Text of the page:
Merry Solstice


Picture yourself thousands of years ago at a settlement on Orkney Islands in the British Isles. Hundreds, perhaps thousands of people gathered at a great stone temple to witness the winter solstice. Hear the music, breath oily fires. Fall silent as the sun rises, illuminating stone after monolithic stone as far as the eye can see. Ponder the world with a Neolithic eye, in a place built hundreds of years before Stonehenge.

http://www.ancient-wisdom.co.uk/scotlandorkneys.htm

The winter solstice marks the shortest day, and longest night in the northern hemisphere. The point when the sun in the dome of our sky, reaches the southern most point every year. The solstice is not a day, rather a “moment in time” – a moment observed and captured by ancient civilizations on every continent.

The magnitude of precise observations; the ability to erect structures whose only purpose was to capture a fleeting moment – should shame us all.  Most of us know Dec. 21 is the first day of winter; we hurry about knowing there are only a few shopping days till Christmas. How many of us stop to think that once upon a time civilizations thrived on understanding of celestial events. People who valued everything we seem to have forgotten.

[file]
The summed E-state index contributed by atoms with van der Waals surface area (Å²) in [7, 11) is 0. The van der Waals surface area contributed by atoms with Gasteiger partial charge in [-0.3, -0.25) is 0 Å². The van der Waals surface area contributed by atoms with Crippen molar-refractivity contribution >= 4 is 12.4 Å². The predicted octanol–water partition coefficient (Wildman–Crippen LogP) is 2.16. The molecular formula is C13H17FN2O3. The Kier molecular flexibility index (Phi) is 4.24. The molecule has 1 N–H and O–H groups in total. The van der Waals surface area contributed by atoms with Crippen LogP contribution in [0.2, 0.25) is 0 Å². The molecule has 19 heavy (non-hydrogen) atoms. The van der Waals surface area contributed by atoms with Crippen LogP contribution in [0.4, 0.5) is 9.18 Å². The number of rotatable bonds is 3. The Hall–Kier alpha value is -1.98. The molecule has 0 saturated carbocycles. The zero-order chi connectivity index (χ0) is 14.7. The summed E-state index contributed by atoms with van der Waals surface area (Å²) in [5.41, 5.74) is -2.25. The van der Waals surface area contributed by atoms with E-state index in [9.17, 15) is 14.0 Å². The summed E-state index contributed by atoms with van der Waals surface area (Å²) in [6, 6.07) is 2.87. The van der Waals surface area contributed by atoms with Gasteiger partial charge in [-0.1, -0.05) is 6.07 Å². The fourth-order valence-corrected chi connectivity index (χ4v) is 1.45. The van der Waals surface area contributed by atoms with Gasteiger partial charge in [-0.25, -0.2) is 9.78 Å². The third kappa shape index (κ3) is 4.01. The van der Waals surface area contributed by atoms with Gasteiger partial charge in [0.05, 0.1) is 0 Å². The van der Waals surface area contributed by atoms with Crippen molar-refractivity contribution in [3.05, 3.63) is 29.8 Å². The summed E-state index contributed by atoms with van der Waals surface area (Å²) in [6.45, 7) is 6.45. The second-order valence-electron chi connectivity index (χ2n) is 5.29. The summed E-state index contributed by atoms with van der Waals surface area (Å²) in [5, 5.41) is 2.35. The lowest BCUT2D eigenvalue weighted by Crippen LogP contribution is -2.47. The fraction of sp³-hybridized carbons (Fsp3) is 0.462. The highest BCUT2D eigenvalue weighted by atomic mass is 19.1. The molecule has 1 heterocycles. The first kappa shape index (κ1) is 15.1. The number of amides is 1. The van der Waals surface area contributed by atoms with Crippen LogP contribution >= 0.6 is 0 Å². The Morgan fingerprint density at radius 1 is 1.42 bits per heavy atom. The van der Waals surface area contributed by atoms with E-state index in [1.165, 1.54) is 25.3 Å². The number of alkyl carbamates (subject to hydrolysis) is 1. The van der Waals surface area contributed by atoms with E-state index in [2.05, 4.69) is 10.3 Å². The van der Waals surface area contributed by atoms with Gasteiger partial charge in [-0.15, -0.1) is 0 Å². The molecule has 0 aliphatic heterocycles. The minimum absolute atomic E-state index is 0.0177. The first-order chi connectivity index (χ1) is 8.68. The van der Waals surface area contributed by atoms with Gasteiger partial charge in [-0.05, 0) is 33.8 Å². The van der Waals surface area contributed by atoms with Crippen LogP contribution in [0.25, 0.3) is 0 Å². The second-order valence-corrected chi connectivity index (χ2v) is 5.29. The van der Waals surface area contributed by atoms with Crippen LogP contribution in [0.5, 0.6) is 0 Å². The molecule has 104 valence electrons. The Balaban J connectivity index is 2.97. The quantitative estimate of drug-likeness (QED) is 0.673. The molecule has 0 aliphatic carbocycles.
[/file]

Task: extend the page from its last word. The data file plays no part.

We can never be on ancient Orkney – we can imagine the thrill of revering our world. Stop for 5 minutes to gaze at the night sky, throw caution to the wind and learn to recognize a constellation or note the length of afternoon shadows. Listen to the wind, howl at the moon – I don’t care – just pay attention.

Merry solstice to all, and to all a good night.

Everything solstice by Deborah Byrd at earthsky….

http://earthsky.org/earth/everything-you-need-to-know-december-solstice

Lost in the Woods


Imagine yourself lost in the woods without a compass or GPS. An accurate sense of direction could save your bacon; so which way is north or south? In the Northern Hemisphere the sun rises in the east and sets in the west. At noon the sun will appear in the middle of the horizon and directly south. Walk facing the sun and you will be heading south, sun at your back sees you trudging north. For the Southern Hemisphere simply reverse the process.

Not noon, don’t know the correct time – here’s another method. Find a stick about a metre long, drive it straight up into the ground of a sunny spot. Mark the end of the shadow it casts with a rock. This will be west. Wait about 15 minutes then mark the end of the cast shadow with another rock. This will be east. Draw a line between the two points for your east/west position and another at a 90 degree angle for your north/south line.

No sun? Look for moss on trees – moss on the southern side is usually greener and thicker. Ants also build their hills on the warmer southern side of trees or hills,just  as snow melts faster on southern exposures.